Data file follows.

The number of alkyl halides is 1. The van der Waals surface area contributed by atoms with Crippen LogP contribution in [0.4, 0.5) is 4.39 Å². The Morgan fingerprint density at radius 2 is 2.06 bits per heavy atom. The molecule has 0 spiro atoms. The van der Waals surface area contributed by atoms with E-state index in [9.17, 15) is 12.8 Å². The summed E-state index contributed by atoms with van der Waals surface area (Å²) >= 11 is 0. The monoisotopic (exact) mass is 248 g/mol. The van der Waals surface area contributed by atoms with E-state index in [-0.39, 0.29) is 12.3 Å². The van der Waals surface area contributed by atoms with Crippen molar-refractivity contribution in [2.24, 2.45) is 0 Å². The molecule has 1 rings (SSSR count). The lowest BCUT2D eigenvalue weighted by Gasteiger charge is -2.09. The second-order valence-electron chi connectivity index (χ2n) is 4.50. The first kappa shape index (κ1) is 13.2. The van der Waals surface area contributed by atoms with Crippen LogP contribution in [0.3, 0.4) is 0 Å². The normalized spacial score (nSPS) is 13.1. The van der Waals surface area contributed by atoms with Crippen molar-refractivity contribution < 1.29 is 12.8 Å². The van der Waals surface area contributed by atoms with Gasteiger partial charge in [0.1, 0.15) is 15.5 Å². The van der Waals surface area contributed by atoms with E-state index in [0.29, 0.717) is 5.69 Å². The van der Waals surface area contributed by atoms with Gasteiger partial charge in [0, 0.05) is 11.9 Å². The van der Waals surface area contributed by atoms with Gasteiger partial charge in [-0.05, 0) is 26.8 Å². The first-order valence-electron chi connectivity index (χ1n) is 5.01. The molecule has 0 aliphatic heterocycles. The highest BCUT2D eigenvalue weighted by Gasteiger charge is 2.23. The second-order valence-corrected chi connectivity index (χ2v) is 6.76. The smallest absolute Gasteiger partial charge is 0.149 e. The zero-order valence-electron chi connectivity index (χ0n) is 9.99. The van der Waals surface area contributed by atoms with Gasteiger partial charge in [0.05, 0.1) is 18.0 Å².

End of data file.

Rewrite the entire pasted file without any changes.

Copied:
The number of alkyl halides is 1. The van der Waals surface area contributed by atoms with Crippen LogP contribution in [0.4, 0.5) is 4.39 Å². The Morgan fingerprint density at radius 2 is 2.06 bits per heavy atom. The molecule has 0 spiro atoms. The van der Waals surface area contributed by atoms with E-state index in [9.17, 15) is 12.8 Å². The summed E-state index contributed by atoms with van der Waals surface area (Å²) >= 11 is 0. The monoisotopic (exact) mass is 248 g/mol. The van der Waals surface area contributed by atoms with E-state index in [-0.39, 0.29) is 12.3 Å². The van der Waals surface area contributed by atoms with Crippen molar-refractivity contribution in [2.24, 2.45) is 0 Å². The molecule has 1 rings (SSSR count). The lowest BCUT2D eigenvalue weighted by Gasteiger charge is -2.09. The second-order valence-electron chi connectivity index (χ2n) is 4.50. The first kappa shape index (κ1) is 13.2. The van der Waals surface area contributed by atoms with Crippen LogP contribution in [0.3, 0.4) is 0 Å². The normalized spacial score (nSPS) is 13.1. The van der Waals surface area contributed by atoms with Crippen molar-refractivity contribution < 1.29 is 12.8 Å². The van der Waals surface area contributed by atoms with Gasteiger partial charge in [0.1, 0.15) is 15.5 Å². The van der Waals surface area contributed by atoms with E-state index in [0.29, 0.717) is 5.69 Å². The van der Waals surface area contributed by atoms with Gasteiger partial charge in [0, 0.05) is 11.9 Å². The van der Waals surface area contributed by atoms with Gasteiger partial charge in [-0.05, 0) is 26.8 Å². The first-order valence-electron chi connectivity index (χ1n) is 5.01. The molecule has 0 aliphatic heterocycles. The highest BCUT2D eigenvalue weighted by Gasteiger charge is 2.23. The second-order valence-corrected chi connectivity index (χ2v) is 6.76. The smallest absolute Gasteiger partial charge is 0.149 e. The zero-order valence-electron chi connectivity index (χ0n) is 9.99. The van der Waals surface area contributed by atoms with Gasteiger partial charge in [0.05, 0.1) is 18.0 Å².